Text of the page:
Come, Take a Look at This Picture

"Reda Bin Musa"

Every photograph represents a moment in time. A green, ripe moment. In the large courtyard of the house in the old city in western Tripoli, a child stands on a black and white checkered floor, wrapped in a simple dress with gray and black stripes–inherited from his sister–and gazes spontaneously into the peculiar lens that documents his presence.

A magical device showers him with the starlike glow of the flash in the summer daylight. He stands as one with his white cat, who looks confused, perhaps asking herself: "Why is my friend standing by himself, when all I want is to be near him? Why did he suddenly stop playing, I wonder, which is very unlike him?" Perhaps she realizes that the person behind the camera is trying to get her to exit the frame, blind to the beauty that her presence contributes to the composition. Perhaps she expects to be given some food. Or perhaps she is scanning the floor for intruders, unwelcome in an old house ravaged by humidity. Capturing them could secure her place in this house, not just in this photograph. The cat, Mao, is a main pillar of the house. She is expected to perform her role as steadfastly as the rest of the inhabitants, so that she may become a lush branch of the family, a beloved friend to their child, and finally, to earn her place in the frame, and in the family’s history.

Take a look at the child, leaning against a time-worn wall imprinted with traces of bygone times. The wall has patiently accompanied generation after generation; its founding bricks were laid in the aftermath of the great exodus to Tajoura, which came as a result of a heinous attack by pirates disguised as religious fanatics. The wall continued to grow as the country emerged from the womb to declare its independence. Poor and destitute, it had nothing to offer but loaves of bread and rags for the children, who learned the language of dreams in hopes for an imminent renaissance.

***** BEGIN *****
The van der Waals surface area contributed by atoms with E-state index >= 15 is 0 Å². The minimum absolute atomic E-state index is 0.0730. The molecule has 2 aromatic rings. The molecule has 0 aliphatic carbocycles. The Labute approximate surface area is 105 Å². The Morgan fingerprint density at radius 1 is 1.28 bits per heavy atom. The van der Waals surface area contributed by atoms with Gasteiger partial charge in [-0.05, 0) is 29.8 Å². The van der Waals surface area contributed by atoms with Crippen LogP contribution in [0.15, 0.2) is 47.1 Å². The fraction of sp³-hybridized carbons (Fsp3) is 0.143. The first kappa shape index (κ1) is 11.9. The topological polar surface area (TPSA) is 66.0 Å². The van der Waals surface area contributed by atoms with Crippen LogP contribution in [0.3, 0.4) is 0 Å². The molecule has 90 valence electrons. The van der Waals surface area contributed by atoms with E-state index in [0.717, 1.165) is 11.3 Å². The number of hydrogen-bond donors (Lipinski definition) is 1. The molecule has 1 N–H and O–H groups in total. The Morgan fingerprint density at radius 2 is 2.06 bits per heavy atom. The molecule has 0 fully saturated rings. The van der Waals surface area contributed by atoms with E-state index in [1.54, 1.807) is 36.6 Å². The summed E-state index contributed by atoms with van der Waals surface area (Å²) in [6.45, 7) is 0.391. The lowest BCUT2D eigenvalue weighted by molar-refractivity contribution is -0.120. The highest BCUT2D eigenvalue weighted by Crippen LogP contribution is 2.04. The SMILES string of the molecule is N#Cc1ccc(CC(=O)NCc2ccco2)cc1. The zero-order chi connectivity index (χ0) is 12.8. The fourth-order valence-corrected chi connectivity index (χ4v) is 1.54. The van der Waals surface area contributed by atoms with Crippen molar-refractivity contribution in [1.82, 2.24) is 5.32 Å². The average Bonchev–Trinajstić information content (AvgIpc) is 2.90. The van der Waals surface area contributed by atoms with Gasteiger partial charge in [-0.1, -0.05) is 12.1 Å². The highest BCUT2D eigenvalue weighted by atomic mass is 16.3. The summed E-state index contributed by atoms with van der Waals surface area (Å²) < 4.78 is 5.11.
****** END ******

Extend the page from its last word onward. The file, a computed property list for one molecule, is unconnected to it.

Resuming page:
As noted on its back, this photograph was taken in 1954, by the young journalist Fadel Al-Masoudi. As he captured this fleeting moment, Al-Masoudi built a vocabulary of love for every man born free, only to struggle and bleed sweat as he fought the embers of the long arduous years in the life of a society taking its first steps. His photograph captures a moment from a lifetime that has flown on the wings of dreams for a new city and a new world with more justice, beauty, and joy. 

Take your time as you look at the photograph. And may time slow down for you too, enough for it to regain its serenity, innocence and simplicity. The embers of this moment of undying love still pervade my mind; along with lasting features, marks and emotions that won’t fade. This passion has been born with us, and we learned to walk as it flagrantly bloomed and chanted. In the hopeful gaze of a child and his cat, we revisit our desires for a horizon expanding towards freedom, gradually gaining the colors of a rainbow. 

Come, look: join the child inside me, and the child and the cat in the picture. Come, for innocence, simplicity, beauty, and everything we thought we lost remains alive within us–here and now.

Born in Tripoli, he is a writer and political activist. He is a founding member and the president of the General Assembly of the Libyan Society for Arts and Literature in Tripoli.

Reda Bin Musa
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